I wish I could write as eloquently as Katelyn. Her story brought me to tears first thing this morning and they have been close to the surface all day. Denten and I were living in Cedar City at Sunset Ridge. I was in the bathroom getting ready for work when I turned on the TV in my bedroom. Denten had already gone to work at the middle school. News of the terrorist attacks was everywhere but it took me a while to realize that this was live, happening now. I remember sitting on my bed, glued to the footage with my phone in my hand. I remember trying to get a hold of family members and hearing from my mom that no one knew where Katelyn was yet. I felt shaken and peaceful at the same time. I knew somehow that she was fine, but I was scared for her, being there alone. I didn’t know whether to be scared for me. Would these awful people touch small-town Southern Utah? I pulled myself away and drove to Head Start where I was working in a social work capacity with their child care programs. I don’t remember much about what I did, except that I couldn’t focus and didn’t stay long. I felt like I was in a dream. Driving back home I remember looking at the sky and thinking it was clear and blue and yet there was a darkness that I felt all around me. I spent time curled up sitting on our blue couch watching, hanging on any bit of news about what was happening on the East Coast.
Denten found a TV at the middle school in Coach Barnes’ office. At some point he talked to Katelyn and let me know she was ok.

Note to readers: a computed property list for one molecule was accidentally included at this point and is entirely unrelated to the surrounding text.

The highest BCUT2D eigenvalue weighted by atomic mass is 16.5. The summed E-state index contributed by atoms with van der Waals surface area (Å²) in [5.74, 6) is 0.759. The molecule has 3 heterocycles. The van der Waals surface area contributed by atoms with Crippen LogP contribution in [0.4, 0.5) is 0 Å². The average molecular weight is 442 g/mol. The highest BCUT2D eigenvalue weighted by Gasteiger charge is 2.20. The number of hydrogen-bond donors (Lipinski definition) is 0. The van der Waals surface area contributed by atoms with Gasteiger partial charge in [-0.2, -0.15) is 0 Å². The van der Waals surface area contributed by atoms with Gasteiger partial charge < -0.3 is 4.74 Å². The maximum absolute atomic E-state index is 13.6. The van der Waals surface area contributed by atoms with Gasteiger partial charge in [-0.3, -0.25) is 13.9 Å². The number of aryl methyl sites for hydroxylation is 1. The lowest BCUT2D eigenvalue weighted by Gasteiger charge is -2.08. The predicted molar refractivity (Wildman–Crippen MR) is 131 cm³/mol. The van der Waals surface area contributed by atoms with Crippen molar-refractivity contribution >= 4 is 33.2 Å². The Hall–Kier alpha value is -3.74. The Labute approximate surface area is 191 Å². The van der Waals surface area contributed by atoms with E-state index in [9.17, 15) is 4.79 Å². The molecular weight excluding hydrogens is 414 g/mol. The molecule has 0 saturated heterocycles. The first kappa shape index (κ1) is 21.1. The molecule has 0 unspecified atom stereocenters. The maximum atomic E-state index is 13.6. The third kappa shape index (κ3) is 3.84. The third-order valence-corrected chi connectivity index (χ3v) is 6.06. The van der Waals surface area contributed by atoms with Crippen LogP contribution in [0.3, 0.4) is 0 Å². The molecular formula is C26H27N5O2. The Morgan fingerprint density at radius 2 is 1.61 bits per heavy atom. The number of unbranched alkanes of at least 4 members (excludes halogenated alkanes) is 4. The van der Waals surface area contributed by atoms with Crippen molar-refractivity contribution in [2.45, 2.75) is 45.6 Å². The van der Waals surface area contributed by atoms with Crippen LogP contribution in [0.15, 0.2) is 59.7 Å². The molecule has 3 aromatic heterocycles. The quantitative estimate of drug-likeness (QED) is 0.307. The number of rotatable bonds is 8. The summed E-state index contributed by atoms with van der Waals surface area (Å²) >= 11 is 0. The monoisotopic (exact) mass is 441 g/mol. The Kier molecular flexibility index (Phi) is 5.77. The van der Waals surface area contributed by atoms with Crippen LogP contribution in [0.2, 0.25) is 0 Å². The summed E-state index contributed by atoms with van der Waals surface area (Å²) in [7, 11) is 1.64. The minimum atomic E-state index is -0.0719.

I don’t know if 10 years is a big deal because 10 is a nice number or if Bid Laden being found this year plays a part, but it seems big to me this year. The terror, the destruction, the heartache and the heroes all stand out. I remember feeling a sense of community that I had never felt before that extended from one side of the country to the other. Kids made ribbons and sold pins. There were fundraisers for the victim’s families. There was this commonality that I shared with everyone I encountered and I loved that spirit. I wish it would have lasted longer. Criticism of how GW handled everything was quick to come and the critical eye propelled from there. I wanted the ‘banding together’ part to last longer than the ‘he’s not doing it right’ part. The flag meant more to me after the attacks. I always had respect for it, but it was a symbol of survival after that. Music about America and that day still makes me stop and listen closely. I wondered for days after 9.11 how life was supposed to just go on. How we were just supposed to go back to doing what we always did like nothing happened. So much had changed and I felt it deep inside of me but I didn’t know what to do about it. But I suppose that’s how it is. When tragedy strikes, we mourn and we grieve and we support and then we feel gratitude and we keep moving. We take those experiences and we let them change us so while life continues, it does so with us a little better, a little brighter and a little more hopeful than before.
There are images that are forever in my mind and guarantee that I will always remember. It’s not a feeling of anger or hate or fear that I carry. It’s one of reverence and solidarity and respect. and Hope.